Rose has been a Home Base Care (HBC) volunteer since 1998, almost twenty years! She is responsible for 35 patients, whom she visits regularly. She honoured us with an interview, which gave us an insight in how the HBC program works.
Background: The HBC program is a government run program where volunteers like Rose visit patients who are too sick to come to the dispensary or who are suffering from chronic diseases which reduce their mobility.
This government program is severely underfinanced and as a result TATU Project in collaboration with the local health institutions, tries to support the volunteers by providing them with trainings. We are looking into the possibility of providing more financial and technical support to the HBCs.
Why is the HBC program important for the community?
Rose: It is important because it can help people before they go to the hospital, which is very expensive, so it helps if people can first talk with an HBC volunteer. We have the capability to address small diseases or inconveniences and we have some medicines we distribute for free. Most of the time though we have to refer people to the hospital.
The most important aspect of the HBC’s is the psychological aspect. Talking to people, showing interest and giving advice is already of great importance and a great help for our patients.
Besides that the HBC’s play a huge role in educating the community. By this I mean to fight stigmatization. Mainly because there still lies a great taboo on HIV/AIDS in the community. We are fighting that taboo every day.
How are you fighting that stigmatization?
Rose: For example, for a long time, I took care of a girl who was HIV positive. I took her in my house, because she was not welcome anymore in her own community because of the disease. Via antiretroviral drugs and personal care, the disease is now more or less contained. This helped convince her family that there is no witchcraft involved and now this girl is living back with her family. We fight stigmatization by explaining why a person is sick and the science behind it, but it is often difficult.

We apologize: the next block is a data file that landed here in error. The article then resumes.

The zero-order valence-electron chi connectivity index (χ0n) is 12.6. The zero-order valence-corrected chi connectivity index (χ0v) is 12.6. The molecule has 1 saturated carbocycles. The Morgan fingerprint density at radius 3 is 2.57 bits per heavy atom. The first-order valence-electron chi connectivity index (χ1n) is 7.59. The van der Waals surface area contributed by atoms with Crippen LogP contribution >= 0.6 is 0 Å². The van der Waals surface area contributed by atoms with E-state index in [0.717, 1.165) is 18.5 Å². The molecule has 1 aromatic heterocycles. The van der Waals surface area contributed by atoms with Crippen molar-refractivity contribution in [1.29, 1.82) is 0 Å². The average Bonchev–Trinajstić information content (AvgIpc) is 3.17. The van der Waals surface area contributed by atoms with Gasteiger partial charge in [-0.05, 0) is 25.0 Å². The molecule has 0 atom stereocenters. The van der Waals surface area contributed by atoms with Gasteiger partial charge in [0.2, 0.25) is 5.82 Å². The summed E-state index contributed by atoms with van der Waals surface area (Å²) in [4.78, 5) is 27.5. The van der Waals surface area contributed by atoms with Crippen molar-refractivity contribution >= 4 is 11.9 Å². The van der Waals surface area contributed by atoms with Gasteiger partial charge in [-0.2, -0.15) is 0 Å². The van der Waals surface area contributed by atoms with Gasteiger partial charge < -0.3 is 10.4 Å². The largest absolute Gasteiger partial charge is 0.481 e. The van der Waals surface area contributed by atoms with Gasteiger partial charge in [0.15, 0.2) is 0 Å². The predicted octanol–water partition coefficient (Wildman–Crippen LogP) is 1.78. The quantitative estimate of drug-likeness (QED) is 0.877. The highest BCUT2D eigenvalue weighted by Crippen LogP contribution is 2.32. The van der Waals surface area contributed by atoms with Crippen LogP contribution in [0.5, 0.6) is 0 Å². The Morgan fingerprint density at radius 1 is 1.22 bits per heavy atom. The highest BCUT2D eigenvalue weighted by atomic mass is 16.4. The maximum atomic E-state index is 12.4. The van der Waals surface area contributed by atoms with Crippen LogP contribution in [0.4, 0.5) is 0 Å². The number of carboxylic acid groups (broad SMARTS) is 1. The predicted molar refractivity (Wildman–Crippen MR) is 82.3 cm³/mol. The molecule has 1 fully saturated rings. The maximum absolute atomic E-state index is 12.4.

How do you feel personally with your work as HBC volunteer?
Rose: I think I am speaking for all the HBC volunteers when I say we love the work we do. We all do it in our free time, next to our other occupations. It is hard because of the lack of support, but we still love what we do, because we feel it is very important and this is proven when we go visit our patients.
People know they can count on the HBC’s, so we are available day and night. People call us when they need help.
What are the main challenges for the HBC’s?
Rose: We face a lot of challenges, transportation costs us a lot and sometimes, we visit patients who do not have food, so we have to cook for the patients. Also the walking around in the burning sun, or the fact we have to work in our own clothes and are not provided with a uniform, these are all factors that make work hard as an HBC volunteer.
One of the biggest challenges in the community is the fact that we as HBC volunteers have to fight the beliefs of people in witchcraft. Often, people are reluctant to trust science and we have a hard time convincing the patients of the lack of scientific proof for witchcraft. It is frustrating to see families who do not want to accept advice or treatment for a relative who is sick because they put their faith in the local way of medicines.
Sometimes we as HBC’s are like salespersons. We have to promote modern health care.
Rose continues: Also, the overall poverty makes it a hard job. For example as a handicapped person you can have a wheelchair from the government, but you have to contribute 50,000 shillings (appx. 22 Euro) to have the wheelchair. This is a lot of money for someone in Msitu wa Tembo, so disabled people just do not have a wheelchair. Or the fact that patients expect to receive food from the HBC’s, just because they don’t have another option.
People with mental problems is another big challenge. There are medicines that prove to work, yet the continuity is not assured, so it is better to not start a treatment. This because there were examples in the past of people who went better for three months, but then the medicines ran out because they were too expensive and the patients were again in a very bad mental state.
After this interview, your TATU reporter joined an outreach with Afya Project Manager Samuel and HBC volunteer Herman. We visited ten patients of whom we measured their blood pressure. The sun burned, it was incredibly hot. This modest outreach gave an insight in the incredible work the HBC volunteers do.
They deserve a lot of respect, working in these circumstances, voluntarily, to take care of their community.